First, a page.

One of the most common misunderstandings for developers new to unit testing is the value of code coverage.  We intuitively know that if coverage is low, we don't have enough tests, and if coverage is high, we probably do.  Some IT shops even set minimum code coverage percentages, so if you check in code that drops the coverage metric below 80%, you fail the build.

One way to get higher code coverage is to generate the tests.  Visual Studio has versions that can do this for you.  Point the code at a class, click OK a few times, and all your code in the class under test can be covered.  In fact, the generated test usually check for things you might not bother to, like what if there is a negative value passed in to a method, what if a zero passed in, what about a null, etc.  How can this be bad?  We're exercising the API of our class more fully, right?

What not to test

I think the focus needs to be on testing the right code in the right way.  There is no point in testing the .NET framework.  If you have a auto property that is an int, you don't need to test -1, 0, 1, and null.  If int stops working, everyone using .NET has a bug.  But int isn't going to fail, and even if it does, it's not your code anyway (unless you work at Microsoft on the .NET framework team).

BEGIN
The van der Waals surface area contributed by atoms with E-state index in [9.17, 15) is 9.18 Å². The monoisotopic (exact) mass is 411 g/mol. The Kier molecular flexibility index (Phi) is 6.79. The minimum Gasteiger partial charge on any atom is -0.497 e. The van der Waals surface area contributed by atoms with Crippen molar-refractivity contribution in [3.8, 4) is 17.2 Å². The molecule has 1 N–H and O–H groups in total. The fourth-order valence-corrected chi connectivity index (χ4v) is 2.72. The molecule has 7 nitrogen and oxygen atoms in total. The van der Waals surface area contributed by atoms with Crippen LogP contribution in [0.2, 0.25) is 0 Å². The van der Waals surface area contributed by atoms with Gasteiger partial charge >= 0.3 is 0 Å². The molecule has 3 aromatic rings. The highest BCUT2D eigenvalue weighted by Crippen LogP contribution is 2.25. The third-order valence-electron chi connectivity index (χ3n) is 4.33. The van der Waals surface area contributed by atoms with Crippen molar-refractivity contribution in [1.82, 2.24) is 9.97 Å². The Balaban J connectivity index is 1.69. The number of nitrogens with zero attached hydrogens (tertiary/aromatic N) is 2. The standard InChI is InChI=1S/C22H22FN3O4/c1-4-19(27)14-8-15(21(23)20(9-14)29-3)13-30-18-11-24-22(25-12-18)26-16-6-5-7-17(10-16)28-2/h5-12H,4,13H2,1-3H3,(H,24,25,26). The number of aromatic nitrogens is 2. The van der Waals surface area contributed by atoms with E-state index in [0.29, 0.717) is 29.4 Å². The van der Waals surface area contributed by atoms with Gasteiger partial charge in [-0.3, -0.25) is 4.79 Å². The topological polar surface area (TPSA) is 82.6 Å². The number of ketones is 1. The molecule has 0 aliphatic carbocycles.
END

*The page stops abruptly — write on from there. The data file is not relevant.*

So the first rule is be sure you're testing your code.  That means testing your methods that do real stuff.  If you have a method in your class that just wraps a call to another class, there really isn't anything worth testing.  All you can test is that the class can be created and the method can be accessed and has those parameters and they are of that type.  But you can do that better by testing the underlying class instead of the pass-through method.

Go faster when refactoring

In fact, testing these properties and pass-through methods and no arg constructors increases your code coverage numbers without adding anything meaningful to the test suite.  The net negative comes into play when it's time to refactor, whether it's adding or removing properties, renaming, moving things to different classes, etc.  Generated tests can really slow you down here as the new code stops building and the generated tests have to be removed and regenerated.

A better way is to write the tests you need first, then add the code to implement that business rule or feature.  Whether you're using TDD, BDD or something else, you'll end up with tests that express the intent of the code rather than its implementation.  Tests should emphasize the features of the application, not the coding artifacts.  These are the kind of tests that add real value to your project.